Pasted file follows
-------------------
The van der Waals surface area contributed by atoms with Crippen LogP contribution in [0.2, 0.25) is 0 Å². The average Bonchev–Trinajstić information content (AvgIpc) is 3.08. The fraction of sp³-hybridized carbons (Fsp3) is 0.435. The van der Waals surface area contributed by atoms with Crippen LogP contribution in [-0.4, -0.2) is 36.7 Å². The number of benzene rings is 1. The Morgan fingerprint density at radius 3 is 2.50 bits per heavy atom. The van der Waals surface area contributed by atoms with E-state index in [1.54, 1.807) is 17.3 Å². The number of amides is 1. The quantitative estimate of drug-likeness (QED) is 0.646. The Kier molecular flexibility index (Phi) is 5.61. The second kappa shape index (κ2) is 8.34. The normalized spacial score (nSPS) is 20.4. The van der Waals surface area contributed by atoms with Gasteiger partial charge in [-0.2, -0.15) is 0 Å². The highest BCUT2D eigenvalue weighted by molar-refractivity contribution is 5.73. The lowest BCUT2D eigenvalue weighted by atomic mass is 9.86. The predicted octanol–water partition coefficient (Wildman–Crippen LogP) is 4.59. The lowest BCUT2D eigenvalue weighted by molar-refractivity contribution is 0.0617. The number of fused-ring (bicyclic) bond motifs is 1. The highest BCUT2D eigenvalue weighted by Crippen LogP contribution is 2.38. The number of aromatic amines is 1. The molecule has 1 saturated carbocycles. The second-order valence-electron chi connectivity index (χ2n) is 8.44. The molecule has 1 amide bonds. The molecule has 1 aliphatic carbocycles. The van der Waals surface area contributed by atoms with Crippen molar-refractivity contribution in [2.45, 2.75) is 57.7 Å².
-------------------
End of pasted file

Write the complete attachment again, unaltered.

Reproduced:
The van der Waals surface area contributed by atoms with Crippen LogP contribution in [0.2, 0.25) is 0 Å². The average Bonchev–Trinajstić information content (AvgIpc) is 3.08. The fraction of sp³-hybridized carbons (Fsp3) is 0.435. The van der Waals surface area contributed by atoms with Crippen LogP contribution in [-0.4, -0.2) is 36.7 Å². The number of benzene rings is 1. The Morgan fingerprint density at radius 3 is 2.50 bits per heavy atom. The van der Waals surface area contributed by atoms with E-state index in [1.54, 1.807) is 17.3 Å². The number of amides is 1. The quantitative estimate of drug-likeness (QED) is 0.646. The Kier molecular flexibility index (Phi) is 5.61. The second kappa shape index (κ2) is 8.34. The normalized spacial score (nSPS) is 20.4. The van der Waals surface area contributed by atoms with Gasteiger partial charge in [-0.2, -0.15) is 0 Å². The highest BCUT2D eigenvalue weighted by molar-refractivity contribution is 5.73. The lowest BCUT2D eigenvalue weighted by atomic mass is 9.86. The predicted octanol–water partition coefficient (Wildman–Crippen LogP) is 4.59. The lowest BCUT2D eigenvalue weighted by molar-refractivity contribution is 0.0617. The number of fused-ring (bicyclic) bond motifs is 1. The highest BCUT2D eigenvalue weighted by Crippen LogP contribution is 2.38. The number of aromatic amines is 1. The molecule has 1 saturated carbocycles. The second-order valence-electron chi connectivity index (χ2n) is 8.44. The molecule has 1 amide bonds. The molecule has 1 aliphatic carbocycles. The van der Waals surface area contributed by atoms with Crippen molar-refractivity contribution in [2.45, 2.75) is 57.7 Å².